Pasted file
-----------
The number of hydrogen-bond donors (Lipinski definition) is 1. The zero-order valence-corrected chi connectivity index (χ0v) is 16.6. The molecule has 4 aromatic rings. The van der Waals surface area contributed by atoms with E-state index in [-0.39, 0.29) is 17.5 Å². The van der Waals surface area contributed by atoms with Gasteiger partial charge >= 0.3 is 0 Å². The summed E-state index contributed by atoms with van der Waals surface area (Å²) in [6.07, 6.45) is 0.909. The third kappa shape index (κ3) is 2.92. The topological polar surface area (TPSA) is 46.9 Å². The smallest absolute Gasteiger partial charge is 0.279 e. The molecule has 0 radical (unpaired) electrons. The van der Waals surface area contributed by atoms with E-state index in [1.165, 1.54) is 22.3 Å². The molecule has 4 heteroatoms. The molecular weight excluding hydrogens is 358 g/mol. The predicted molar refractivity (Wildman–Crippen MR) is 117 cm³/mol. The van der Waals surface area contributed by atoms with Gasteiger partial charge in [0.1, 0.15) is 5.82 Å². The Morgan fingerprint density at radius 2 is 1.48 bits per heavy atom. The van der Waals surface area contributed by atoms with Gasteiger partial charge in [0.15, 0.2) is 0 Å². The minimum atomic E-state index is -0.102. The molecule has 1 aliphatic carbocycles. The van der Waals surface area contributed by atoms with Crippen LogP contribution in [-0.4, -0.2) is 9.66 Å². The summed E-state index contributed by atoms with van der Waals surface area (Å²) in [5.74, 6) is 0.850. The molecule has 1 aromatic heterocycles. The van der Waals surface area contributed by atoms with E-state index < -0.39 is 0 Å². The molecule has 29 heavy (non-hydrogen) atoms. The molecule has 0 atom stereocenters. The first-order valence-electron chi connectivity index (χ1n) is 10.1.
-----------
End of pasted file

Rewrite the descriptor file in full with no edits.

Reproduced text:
The number of hydrogen-bond donors (Lipinski definition) is 1. The zero-order valence-corrected chi connectivity index (χ0v) is 16.6. The molecule has 4 aromatic rings. The van der Waals surface area contributed by atoms with E-state index in [-0.39, 0.29) is 17.5 Å². The van der Waals surface area contributed by atoms with Gasteiger partial charge >= 0.3 is 0 Å². The summed E-state index contributed by atoms with van der Waals surface area (Å²) in [6.07, 6.45) is 0.909. The third kappa shape index (κ3) is 2.92. The topological polar surface area (TPSA) is 46.9 Å². The smallest absolute Gasteiger partial charge is 0.279 e. The molecule has 0 radical (unpaired) electrons. The van der Waals surface area contributed by atoms with E-state index in [1.165, 1.54) is 22.3 Å². The molecule has 4 heteroatoms. The molecular weight excluding hydrogens is 358 g/mol. The predicted molar refractivity (Wildman–Crippen MR) is 117 cm³/mol. The van der Waals surface area contributed by atoms with Gasteiger partial charge in [0.1, 0.15) is 5.82 Å². The Morgan fingerprint density at radius 2 is 1.48 bits per heavy atom. The van der Waals surface area contributed by atoms with Gasteiger partial charge in [0.15, 0.2) is 0 Å². The minimum atomic E-state index is -0.102. The molecule has 1 aliphatic carbocycles. The van der Waals surface area contributed by atoms with Crippen LogP contribution in [-0.4, -0.2) is 9.66 Å². The summed E-state index contributed by atoms with van der Waals surface area (Å²) in [5.74, 6) is 0.850. The molecule has 1 aromatic heterocycles. The van der Waals surface area contributed by atoms with E-state index < -0.39 is 0 Å². The molecule has 29 heavy (non-hydrogen) atoms. The molecule has 0 atom stereocenters. The first-order valence-electron chi connectivity index (χ1n) is 10.1.